‘The people who should have loved me hurt me for life.’
These are the heartbreaking words of 36-year-old Mashid Rezai who, as an 11-year-old, set herself on fire to avoid an arranged marriage to a father-of-two 24 years her senior.
Mashid, who now lives in London, is sharing her heart-breaking story in the hopes of helping others and highlighting the plight of millions of child brides across the globe facing forced marriages to older men.
She says that, while still in hospital recovering from her injuries, she was violently beaten by her father for ‘shaming’ her family.
Despite heavy physical scarring throughout her body, Mashid survived and now lives in London. She recalls to the Daily Mail that, less than one year before her own attempted suicide, she watched a friend, nine-year-old Zainab, do the same after she “was asked for” by a much older man.
Zainab was so desperate to escape the impending wedding she set herself alive “and she died,”
says Mashid with tears welling in her eyes.
When the same fate visited her, Mashid didn’t believe her parents would go through with it, “ “But when I saw my family preparing food and setting out tables, I knew really it was going to happen.” she tells the Daily Mail.
I was panicking,’ she explained. “I just wanted to escape so I tried to kill myself. My father had lots of weapons and I considered using them but I chose fire because I was following what my friend Zainab had done.”
Mashid poured paraffin on her skirt and lit a match. “My skirt caught fire. When I saw the fire, it was intense and very real. I regretted it. I tried to put the fire out with my hands,” she adds.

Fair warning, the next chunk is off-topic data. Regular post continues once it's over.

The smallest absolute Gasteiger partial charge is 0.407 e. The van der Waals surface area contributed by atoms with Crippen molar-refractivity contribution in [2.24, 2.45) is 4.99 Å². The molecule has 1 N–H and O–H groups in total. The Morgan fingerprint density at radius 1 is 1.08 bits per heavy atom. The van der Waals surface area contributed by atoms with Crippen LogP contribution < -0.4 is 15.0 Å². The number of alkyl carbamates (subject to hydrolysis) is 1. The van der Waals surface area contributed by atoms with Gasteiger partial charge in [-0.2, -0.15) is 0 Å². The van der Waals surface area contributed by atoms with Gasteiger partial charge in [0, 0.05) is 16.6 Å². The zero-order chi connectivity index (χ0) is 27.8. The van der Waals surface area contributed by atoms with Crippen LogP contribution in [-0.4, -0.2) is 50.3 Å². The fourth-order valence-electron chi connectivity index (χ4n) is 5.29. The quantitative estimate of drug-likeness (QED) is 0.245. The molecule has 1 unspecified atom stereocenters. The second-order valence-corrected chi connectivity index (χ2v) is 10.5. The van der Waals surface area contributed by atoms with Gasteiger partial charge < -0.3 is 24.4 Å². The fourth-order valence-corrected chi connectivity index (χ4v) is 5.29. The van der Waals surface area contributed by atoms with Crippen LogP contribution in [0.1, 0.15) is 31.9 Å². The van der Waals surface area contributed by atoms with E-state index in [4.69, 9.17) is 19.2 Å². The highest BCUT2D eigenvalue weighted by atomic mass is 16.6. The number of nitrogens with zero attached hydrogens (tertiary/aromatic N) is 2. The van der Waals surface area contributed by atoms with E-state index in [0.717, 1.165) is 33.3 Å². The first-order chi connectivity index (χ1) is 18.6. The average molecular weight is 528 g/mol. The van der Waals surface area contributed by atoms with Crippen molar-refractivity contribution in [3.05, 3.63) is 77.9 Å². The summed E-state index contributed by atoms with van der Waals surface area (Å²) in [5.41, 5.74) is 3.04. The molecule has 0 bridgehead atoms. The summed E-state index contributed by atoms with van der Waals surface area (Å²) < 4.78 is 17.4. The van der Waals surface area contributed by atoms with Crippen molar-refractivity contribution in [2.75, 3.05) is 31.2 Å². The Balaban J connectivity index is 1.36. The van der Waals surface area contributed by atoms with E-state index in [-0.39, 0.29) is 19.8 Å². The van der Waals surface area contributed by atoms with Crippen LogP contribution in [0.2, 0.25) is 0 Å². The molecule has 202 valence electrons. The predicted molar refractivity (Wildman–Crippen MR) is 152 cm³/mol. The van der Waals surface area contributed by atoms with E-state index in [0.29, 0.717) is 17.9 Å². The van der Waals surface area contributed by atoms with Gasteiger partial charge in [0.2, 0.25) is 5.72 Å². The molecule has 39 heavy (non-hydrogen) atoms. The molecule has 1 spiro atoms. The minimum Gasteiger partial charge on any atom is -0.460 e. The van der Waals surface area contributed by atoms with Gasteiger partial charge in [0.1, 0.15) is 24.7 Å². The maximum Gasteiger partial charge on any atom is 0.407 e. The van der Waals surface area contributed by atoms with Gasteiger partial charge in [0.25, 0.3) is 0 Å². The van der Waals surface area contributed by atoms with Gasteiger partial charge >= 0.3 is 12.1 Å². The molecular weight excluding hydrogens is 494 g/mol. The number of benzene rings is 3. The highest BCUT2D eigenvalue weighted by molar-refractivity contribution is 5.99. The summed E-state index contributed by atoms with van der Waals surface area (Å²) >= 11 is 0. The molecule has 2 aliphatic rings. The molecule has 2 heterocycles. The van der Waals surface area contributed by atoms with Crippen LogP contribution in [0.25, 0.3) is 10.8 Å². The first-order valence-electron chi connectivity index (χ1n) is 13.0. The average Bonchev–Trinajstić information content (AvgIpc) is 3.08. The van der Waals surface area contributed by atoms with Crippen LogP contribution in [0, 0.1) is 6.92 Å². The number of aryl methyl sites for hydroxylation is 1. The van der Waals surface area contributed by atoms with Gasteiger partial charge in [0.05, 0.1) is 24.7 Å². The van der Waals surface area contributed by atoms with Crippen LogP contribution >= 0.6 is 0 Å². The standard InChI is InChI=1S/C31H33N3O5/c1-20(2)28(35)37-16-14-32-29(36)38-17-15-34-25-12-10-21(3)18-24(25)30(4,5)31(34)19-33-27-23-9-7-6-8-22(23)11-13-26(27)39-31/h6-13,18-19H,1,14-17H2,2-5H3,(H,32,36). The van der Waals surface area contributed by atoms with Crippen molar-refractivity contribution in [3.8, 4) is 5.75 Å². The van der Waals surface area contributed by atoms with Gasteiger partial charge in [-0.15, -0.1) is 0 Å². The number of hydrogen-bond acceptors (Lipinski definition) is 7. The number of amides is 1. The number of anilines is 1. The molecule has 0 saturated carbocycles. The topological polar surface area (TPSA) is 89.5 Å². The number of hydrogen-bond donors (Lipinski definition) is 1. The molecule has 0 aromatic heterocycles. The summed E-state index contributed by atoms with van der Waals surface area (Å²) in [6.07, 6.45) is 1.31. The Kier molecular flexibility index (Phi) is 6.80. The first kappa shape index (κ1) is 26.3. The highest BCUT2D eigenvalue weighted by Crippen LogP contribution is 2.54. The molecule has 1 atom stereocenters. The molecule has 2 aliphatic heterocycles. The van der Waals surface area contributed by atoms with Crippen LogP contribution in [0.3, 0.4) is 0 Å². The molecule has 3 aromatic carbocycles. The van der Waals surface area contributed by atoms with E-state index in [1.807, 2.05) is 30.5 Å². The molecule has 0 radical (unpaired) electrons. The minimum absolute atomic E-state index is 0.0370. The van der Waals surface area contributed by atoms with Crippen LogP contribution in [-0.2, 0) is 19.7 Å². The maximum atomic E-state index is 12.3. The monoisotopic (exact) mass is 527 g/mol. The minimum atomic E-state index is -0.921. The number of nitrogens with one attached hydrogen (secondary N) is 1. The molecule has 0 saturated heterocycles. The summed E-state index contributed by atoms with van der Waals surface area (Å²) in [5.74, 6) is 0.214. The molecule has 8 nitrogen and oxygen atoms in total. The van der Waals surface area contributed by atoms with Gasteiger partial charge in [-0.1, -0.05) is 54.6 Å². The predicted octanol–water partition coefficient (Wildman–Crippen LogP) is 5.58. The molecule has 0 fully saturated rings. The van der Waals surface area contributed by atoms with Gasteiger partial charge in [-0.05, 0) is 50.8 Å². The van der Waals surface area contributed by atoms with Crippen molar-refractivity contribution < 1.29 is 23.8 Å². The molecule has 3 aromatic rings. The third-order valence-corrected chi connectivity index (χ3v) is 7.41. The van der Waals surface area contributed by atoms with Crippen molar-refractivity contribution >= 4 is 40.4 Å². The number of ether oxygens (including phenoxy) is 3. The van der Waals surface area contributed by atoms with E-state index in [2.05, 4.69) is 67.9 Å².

‘I tried to get out but I had shut the door and it was difficult. I was panicking. The flame was raging and was burning my face.
“I could see flames in my hair. I managed to get out into the courtyard. A neighbour was on the flat roof next door. He saw me and jumped down. I don’t know what happened after that.”
For the next three months, Mashid remained unconscious in hospital. Her wounds were slow to heal and her intense pain even slower to heal.
Despite this, she was beaten by her father and punched in the face by her mother, and when she returned home, she was rejected by the older man who once wanted to marry her. Burned and broke, Mashid was now considered too “dirty” and “ugly” to be his bride.
She says her father now considered her so ugly, he wanted her killed and recalls overhearing him saying he wanted “me to be taken to a hospital and killed with an injection.”
Understandably, Mashid realised only she would take care of herself, so she ran away to Tehran where, thankfully, she was taken in by a kindly plastic surgeon. Decades later lives a safer – and happier – life in London where, she says, nobody points or throws stones at her.
Today, Mashid works with London’s Iranian and Kurdish Women’s Rights Organisation to help vulnerable women, many of whom are also victims of violence.
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